To cultivate mudita, I visualize the joy that others are having until I begin to feel joy in their joy. It’s almost as if they’re experiencing joy for me. It was hard to do at first, but with practice, it’s become a natural response to hearing about people having a good time or having something wonderful happen in their lives.
Can you describe your daily routine, if you have one?
My day is divided into three segments: morning, afternoon, and evening. I never know how I’ll feel when I wake up in the morning. I may wake up feeling completely unrefreshed—as if I didn’t sleep at all (even if I’ve slept ten hours). On that kind of morning, I stay in bed. I may listen to NPR, maybe watch an opera on DVD and spend some time on the computer (I have an active Facebook page for my book). If I’m having a “good” morning, I’ll do some writing from my bed, using my laptop and a notepad.
Between noon and 1 pm, my body just breaks down and I have to nap. That lasts 1 ½ to two hours. As in the morning, I may wake up a bit refreshed, I may not. If I’m feeling refreshed, I try to write again (I have a blog at Psychology Today which is my main writing commitment right now), sometimes even going to the nearby espresso place to sit at a table with my notes.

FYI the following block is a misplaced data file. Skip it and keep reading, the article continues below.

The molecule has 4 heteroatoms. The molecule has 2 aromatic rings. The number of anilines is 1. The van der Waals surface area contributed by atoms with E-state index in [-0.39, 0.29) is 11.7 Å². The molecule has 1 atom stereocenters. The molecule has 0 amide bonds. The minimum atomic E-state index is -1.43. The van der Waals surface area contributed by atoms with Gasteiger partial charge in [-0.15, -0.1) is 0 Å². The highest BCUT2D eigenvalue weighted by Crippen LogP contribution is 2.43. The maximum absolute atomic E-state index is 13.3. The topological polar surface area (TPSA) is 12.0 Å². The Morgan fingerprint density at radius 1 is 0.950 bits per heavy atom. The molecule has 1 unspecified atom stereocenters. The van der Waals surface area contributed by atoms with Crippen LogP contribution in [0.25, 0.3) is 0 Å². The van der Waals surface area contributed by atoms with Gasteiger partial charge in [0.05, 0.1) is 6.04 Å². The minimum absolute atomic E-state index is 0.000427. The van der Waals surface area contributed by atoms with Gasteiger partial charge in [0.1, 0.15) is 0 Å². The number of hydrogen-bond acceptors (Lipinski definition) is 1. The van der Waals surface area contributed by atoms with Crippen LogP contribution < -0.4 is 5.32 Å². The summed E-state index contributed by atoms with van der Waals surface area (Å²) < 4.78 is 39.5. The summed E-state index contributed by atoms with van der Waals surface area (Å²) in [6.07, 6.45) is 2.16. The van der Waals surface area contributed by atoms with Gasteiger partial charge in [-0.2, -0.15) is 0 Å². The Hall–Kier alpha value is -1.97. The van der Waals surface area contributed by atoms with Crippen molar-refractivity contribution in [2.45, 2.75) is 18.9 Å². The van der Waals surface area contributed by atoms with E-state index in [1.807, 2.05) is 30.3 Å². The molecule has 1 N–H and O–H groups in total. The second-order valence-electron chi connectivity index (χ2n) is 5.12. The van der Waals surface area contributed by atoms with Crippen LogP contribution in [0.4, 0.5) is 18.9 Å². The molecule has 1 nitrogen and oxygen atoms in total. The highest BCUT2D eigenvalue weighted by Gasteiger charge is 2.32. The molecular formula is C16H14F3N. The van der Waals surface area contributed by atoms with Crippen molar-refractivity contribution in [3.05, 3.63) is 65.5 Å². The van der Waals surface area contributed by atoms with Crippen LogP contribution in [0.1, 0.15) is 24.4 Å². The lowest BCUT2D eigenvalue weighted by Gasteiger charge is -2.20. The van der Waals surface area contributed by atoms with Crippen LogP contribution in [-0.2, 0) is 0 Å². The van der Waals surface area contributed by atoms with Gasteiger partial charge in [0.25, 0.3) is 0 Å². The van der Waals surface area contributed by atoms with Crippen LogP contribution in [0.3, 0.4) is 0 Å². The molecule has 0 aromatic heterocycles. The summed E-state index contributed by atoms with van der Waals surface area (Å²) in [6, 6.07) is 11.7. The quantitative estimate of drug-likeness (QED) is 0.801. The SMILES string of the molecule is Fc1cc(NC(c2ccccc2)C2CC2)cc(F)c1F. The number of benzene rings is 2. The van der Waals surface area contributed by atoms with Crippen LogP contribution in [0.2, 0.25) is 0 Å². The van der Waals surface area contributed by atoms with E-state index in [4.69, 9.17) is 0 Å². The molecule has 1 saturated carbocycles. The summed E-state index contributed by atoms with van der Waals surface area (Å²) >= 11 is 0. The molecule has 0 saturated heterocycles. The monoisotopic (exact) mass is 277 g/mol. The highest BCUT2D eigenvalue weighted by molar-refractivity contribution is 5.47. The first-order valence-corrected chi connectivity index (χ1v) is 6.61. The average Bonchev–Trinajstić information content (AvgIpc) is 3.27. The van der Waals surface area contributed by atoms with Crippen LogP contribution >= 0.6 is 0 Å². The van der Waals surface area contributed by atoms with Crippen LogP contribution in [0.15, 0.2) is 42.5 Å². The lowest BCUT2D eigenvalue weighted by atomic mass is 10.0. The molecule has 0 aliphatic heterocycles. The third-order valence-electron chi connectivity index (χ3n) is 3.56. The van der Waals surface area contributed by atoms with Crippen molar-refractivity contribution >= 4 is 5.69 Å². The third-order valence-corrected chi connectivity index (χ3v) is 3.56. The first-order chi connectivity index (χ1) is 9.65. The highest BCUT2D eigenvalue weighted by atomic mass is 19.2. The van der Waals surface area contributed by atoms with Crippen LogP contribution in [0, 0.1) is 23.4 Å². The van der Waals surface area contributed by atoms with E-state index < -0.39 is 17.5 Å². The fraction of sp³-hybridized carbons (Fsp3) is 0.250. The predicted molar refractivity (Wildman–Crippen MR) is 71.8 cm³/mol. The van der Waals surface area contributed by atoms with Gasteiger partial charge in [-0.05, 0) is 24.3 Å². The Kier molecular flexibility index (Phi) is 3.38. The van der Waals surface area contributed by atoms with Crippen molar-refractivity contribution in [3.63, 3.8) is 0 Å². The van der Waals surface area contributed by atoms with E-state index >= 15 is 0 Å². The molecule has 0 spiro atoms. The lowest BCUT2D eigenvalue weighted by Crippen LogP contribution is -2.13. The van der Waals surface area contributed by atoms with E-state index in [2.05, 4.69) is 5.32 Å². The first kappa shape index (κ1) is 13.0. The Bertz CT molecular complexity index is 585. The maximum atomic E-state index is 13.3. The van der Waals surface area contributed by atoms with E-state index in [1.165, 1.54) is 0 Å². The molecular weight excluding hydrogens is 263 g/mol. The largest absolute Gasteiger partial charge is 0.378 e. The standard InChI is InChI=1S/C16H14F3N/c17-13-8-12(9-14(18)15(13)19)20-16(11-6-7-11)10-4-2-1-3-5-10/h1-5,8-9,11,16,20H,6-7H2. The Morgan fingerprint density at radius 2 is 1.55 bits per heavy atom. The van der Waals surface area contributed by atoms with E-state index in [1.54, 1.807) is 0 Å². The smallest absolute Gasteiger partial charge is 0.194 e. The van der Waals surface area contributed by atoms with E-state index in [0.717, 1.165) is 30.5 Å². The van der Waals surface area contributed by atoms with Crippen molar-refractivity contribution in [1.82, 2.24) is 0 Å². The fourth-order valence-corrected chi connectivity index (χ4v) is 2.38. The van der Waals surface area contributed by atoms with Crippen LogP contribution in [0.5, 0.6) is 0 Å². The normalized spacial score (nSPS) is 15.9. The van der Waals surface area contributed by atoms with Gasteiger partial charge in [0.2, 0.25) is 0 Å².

Regardless of whether I’ve had a relatively good or bad day, by 6-7 pm, I feel very sick and can’t do anything other than lie down and listen to NPR or to an audio book or watch TV.
Do you write in bed? If so, how do you organize your workspace?
My bed is my office. My laptop sits on a stool next to the bed. I prefer to write by hand and then enter it into the computer and then edit by reading hard copy. I don’t usually compose on the computer. Maybe I should because my least favorite part of writing is entering into the computer the edits I’ve made on hard copy!
What’s the longest period of time when you have been able to write continuously?
Two to three hours a day. If I overdo it, I feel the effects the next day and then sometimes can’t write for another week or even longer. I have to be very disciplined to pace myself with the writing. It’s hard because once a writer “gets on a roll,” it’s hard to stop. I’m not always successful in stopping and pay the price as a result.
How much time elapsed between the time when you began working on How to be Sick and when you finished it?
About two years.
How do you pass the time when you can’t write?
I listen to NPR. We get two stations in our area and I like to joke that I can recite by heart the daily schedules of each one. I also listen to classical music and watch opera DVDs. I find it hard to read books (I get dizzy easily) so I listen to audio books.
When you have the energy to read, what do you read?
My inability to read is not just due to lack of energy—I get dizzy reading. Sometimes, I look through Buddhist books, but I can only read a section here and a section there.
For books cover-to-cover, I listen to them via audio books. I listen to light stuff. My favorite “comfort books” are those by Alexander McCall Smith—his series about a woman detective in Botswana and his two series that take place in Edinburgh.